28 Days Later
This film does nothing to distinguish itself from the parade of lame horror films that have come out over the last several years.
I guess I was expecting something more from Danny Boyle, given that so much was made of the fact that the director of "Trainspotting" was going to tackle the horror genre.
Sadly, this film does nothing to distinguish itself from the parade of lame horror films that have come out over the last several years. To make matters worse, Boyle has filmed the thing in digital, which makes the whole picture look like it was shot by a three-year-old in a closet.
Jim (Cillian Murphy) wakes up in a London hospital and there's nobody around. It's completely deserted. He gets up, leaves the hospital and walks into downtown London and still finds nobody. From what I've gathered, I'm supposed to ooh and aah over these shots of an empty London, but it raises a pretty important question: How did Jim survive? What he learns from two other survivors, including Selena (Naomie Harris), is that some virus has gotten loose and turned most people into enraged zombies. Selena and Jim later run into Frank (Brendan Gleeson) and his daughter Hannah (Megan Burns) and together they set out on the road to some place north of Manchester where there's an apparent cure.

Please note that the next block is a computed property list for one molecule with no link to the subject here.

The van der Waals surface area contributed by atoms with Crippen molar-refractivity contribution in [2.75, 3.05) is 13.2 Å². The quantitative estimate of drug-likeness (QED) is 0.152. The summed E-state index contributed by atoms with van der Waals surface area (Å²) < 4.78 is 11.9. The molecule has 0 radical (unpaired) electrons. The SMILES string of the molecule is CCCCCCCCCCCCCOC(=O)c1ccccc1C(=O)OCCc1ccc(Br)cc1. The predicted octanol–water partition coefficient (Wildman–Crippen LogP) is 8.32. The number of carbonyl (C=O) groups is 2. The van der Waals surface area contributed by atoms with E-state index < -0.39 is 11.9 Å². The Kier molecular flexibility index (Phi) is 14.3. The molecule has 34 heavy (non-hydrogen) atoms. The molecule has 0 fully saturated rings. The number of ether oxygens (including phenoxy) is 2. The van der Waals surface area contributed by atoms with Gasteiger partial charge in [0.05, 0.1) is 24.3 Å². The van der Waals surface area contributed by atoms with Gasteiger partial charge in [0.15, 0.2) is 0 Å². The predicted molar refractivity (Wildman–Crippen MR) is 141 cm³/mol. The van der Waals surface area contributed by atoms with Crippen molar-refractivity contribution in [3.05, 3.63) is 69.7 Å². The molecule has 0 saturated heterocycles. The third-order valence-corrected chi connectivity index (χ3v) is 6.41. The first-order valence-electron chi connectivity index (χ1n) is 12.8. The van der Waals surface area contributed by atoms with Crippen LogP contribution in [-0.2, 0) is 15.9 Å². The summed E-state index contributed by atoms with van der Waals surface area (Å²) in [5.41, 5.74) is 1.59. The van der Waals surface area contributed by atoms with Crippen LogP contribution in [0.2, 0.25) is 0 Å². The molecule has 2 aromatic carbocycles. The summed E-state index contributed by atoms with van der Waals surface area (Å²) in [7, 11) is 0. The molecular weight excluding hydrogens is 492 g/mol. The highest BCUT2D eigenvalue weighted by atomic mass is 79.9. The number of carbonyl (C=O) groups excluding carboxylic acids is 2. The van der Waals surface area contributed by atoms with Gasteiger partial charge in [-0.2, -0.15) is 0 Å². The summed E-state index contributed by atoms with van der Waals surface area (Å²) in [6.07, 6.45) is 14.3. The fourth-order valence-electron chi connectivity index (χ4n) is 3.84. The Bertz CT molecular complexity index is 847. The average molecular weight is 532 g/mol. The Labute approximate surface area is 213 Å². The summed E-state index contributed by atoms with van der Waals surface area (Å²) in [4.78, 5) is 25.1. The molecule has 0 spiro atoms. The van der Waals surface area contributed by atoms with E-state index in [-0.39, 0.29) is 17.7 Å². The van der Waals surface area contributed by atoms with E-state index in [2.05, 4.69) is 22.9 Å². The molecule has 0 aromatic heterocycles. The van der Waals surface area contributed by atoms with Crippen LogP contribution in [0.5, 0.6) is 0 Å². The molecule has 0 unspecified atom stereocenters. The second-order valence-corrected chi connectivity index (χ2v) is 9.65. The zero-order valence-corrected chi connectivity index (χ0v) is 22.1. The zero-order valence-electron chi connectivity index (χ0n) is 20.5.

They find there a small platoon of soldiers and we discover that the live humans can be just as much trouble as the living dead. How is this different from other zombie movies? Frankly, I have no idea. All I know about this one is that I could see next to nothing because of the bad camera work and the murky image quality. I suppose that suffices for style in some books. In mine, it's just one more annoyance.
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